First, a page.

The Interest of The Customer

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GrubHub ad (Photo credit: moacirpdsp)

I’m an avid GrubHub user now.  It’s taken me a minute to adjust to this now very cool and very easy service, and now that I have, it’s a lifesaver.  Anytime I come home and I’m in no mood to cook, I GrubHub it!  (I don’t know why, but it’s dawned on me that tech-age has given us the leeway to take a company’s and make it a verb.  I Google things all day long!)  I never have to pick up the phone, search a phone book, or filter through search engine recommendations to find what I want to eat.  I simply click on the button that says I want it delivered, make sure it says my home address and let GrubHub do the rest.   It tells me which restaurants offers free delivery, if there’s a delivery charge, how much, how far away the restaurant is, and an estimate delivery time (once I’ve place the order).  Simple, easy, and what I need.

But on rare occasions, things go awry.  And it doesn’t matter on who’s end the mistake takes place, when it’s bad it’s bad.  Not the end-of-the-world-bad, but I-gotta-wait-longer, bad.  Within the last week, I decided to try something new from somewhere new (new to me ).  The order arrive much quicker than I expected and the estimated delivery time.  Thrilled, I tipped the man and got ready to feast heartily.  To my surprise, it wasn’t my order.  Normally, this is when I would call up the restaurant and tell them how upset I was that they didn’t get my food and what was going to be done about it.  Nope.  I simply called GrubHub’s customer service people, calmly explained to them the what I ordered and what I received instead.  Two wonderful things GrubHub does in cases like these: (1) they contact the restaurant for you and either reimburse your money or have them redeliver the correct order and (2) give you what they call GrubHub cash.   It’s normally $5  discount applied to your next order.  That’s pretty nice, if you think about.  Here’s a coupon — in a way — to use on whichever restaurant you want for your inconvenience.  What made this experience better was the manager of the restaurant called me (you have to provide a phone number for delivery orders in case the driver gets lost) and apologized explaining that the delivery driver just picked up the wrong bag.  And in turn, offered me a free beverage.  I got two freebies that night, and “free” is a good thing (sometimes)!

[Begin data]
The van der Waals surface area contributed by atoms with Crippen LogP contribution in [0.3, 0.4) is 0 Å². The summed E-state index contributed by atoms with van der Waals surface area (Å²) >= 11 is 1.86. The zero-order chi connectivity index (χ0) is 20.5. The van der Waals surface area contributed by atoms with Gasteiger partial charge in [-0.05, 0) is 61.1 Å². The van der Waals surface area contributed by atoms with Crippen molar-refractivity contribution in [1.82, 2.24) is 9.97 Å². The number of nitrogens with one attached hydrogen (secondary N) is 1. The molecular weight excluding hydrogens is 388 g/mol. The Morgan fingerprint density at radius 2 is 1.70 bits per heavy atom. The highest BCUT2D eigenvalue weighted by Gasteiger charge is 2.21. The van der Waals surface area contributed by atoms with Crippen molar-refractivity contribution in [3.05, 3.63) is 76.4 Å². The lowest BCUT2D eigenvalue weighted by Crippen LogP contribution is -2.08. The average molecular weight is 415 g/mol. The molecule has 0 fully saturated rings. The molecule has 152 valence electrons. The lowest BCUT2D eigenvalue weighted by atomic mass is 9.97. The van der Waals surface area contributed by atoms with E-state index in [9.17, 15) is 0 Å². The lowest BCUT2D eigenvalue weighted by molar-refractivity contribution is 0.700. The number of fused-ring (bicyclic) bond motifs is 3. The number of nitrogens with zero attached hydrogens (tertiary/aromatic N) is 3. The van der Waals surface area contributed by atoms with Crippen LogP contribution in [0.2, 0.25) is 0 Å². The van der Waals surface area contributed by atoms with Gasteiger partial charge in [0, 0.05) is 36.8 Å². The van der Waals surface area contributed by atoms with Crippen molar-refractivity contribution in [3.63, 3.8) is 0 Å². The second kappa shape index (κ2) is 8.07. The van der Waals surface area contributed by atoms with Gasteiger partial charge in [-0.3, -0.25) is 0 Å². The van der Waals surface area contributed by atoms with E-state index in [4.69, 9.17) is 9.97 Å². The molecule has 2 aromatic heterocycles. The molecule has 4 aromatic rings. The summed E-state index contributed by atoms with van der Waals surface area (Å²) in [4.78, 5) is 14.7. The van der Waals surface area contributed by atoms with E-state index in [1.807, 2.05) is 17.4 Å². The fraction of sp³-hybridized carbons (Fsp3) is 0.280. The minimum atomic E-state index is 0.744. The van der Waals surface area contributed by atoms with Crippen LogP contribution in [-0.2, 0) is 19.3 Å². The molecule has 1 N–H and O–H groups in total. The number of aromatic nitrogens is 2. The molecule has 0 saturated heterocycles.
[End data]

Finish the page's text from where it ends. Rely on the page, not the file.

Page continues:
Even though  my order was wrong and I had to wait longer for a second trip, this is one of the best services I had ever received.  Why?  Because of the free stuff?  No, because everyone involved from the customer service rep to the restaurant manager was interested in my experience with them more than the transaction.  They wanted to make sure I would come back again (virtually).   Even if the manager just called to say sorry and apologize for the mix up, that still would have better better in most cases.  A lot of times, they only say sorry when YOU call THEM.  It was the attentiveness and desire to remedy the situation in my favor that pleased me.

As business owners, we gotta remember the customer or client, we have to remember what’s in their best interest every time they’re doing business with us.  It only takes one bad experience to lose a customer, and it only takes one positive resolution to keep a customer.  Some may say they would expect a manager to call and apologize, his restaurant was at a fault.  What we expect and what we get doesn’t always meet up.  Think about the last time you were in someone’s drive-thru line and the wait was just asinine.  Did the manager come to the window and apologize?  Did he thank you for your business?  Did he offer you something free in return for the time you waited?  Or were you just pushed along to the next window?

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